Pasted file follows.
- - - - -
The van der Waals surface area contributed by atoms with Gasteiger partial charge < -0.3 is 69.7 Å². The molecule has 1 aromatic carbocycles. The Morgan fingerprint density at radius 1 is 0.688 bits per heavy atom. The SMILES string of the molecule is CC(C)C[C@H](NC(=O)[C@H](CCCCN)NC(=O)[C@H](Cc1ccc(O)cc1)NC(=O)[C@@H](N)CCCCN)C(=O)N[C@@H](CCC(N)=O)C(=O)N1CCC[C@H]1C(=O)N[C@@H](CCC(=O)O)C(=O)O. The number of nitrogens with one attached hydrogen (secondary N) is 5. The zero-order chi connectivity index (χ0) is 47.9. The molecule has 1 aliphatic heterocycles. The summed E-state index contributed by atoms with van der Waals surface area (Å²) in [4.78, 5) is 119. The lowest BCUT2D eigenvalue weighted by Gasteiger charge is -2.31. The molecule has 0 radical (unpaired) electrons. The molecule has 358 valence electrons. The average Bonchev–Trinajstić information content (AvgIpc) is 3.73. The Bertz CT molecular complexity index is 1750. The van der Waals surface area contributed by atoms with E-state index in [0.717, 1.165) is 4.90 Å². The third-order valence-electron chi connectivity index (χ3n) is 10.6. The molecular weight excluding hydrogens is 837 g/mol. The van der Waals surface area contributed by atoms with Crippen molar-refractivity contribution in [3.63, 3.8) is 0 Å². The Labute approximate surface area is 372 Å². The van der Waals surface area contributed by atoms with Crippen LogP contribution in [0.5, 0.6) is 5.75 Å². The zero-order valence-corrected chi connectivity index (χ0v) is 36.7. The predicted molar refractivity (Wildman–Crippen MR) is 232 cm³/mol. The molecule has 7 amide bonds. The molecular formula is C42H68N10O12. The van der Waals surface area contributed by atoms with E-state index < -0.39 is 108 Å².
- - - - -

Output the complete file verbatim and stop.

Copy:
The van der Waals surface area contributed by atoms with Gasteiger partial charge < -0.3 is 69.7 Å². The molecule has 1 aromatic carbocycles. The Morgan fingerprint density at radius 1 is 0.688 bits per heavy atom. The SMILES string of the molecule is CC(C)C[C@H](NC(=O)[C@H](CCCCN)NC(=O)[C@H](Cc1ccc(O)cc1)NC(=O)[C@@H](N)CCCCN)C(=O)N[C@@H](CCC(N)=O)C(=O)N1CCC[C@H]1C(=O)N[C@@H](CCC(=O)O)C(=O)O. The number of nitrogens with one attached hydrogen (secondary N) is 5. The zero-order chi connectivity index (χ0) is 47.9. The molecule has 1 aliphatic heterocycles. The summed E-state index contributed by atoms with van der Waals surface area (Å²) in [4.78, 5) is 119. The lowest BCUT2D eigenvalue weighted by Gasteiger charge is -2.31. The molecule has 0 radical (unpaired) electrons. The molecule has 358 valence electrons. The average Bonchev–Trinajstić information content (AvgIpc) is 3.73. The Bertz CT molecular complexity index is 1750. The van der Waals surface area contributed by atoms with E-state index in [0.717, 1.165) is 4.90 Å². The third-order valence-electron chi connectivity index (χ3n) is 10.6. The molecular weight excluding hydrogens is 837 g/mol. The van der Waals surface area contributed by atoms with Crippen molar-refractivity contribution in [3.63, 3.8) is 0 Å². The Labute approximate surface area is 372 Å². The van der Waals surface area contributed by atoms with Crippen LogP contribution in [0.5, 0.6) is 5.75 Å². The zero-order valence-corrected chi connectivity index (χ0v) is 36.7. The predicted molar refractivity (Wildman–Crippen MR) is 232 cm³/mol. The molecule has 7 amide bonds. The molecular formula is C42H68N10O12. The van der Waals surface area contributed by atoms with E-state index < -0.39 is 108 Å².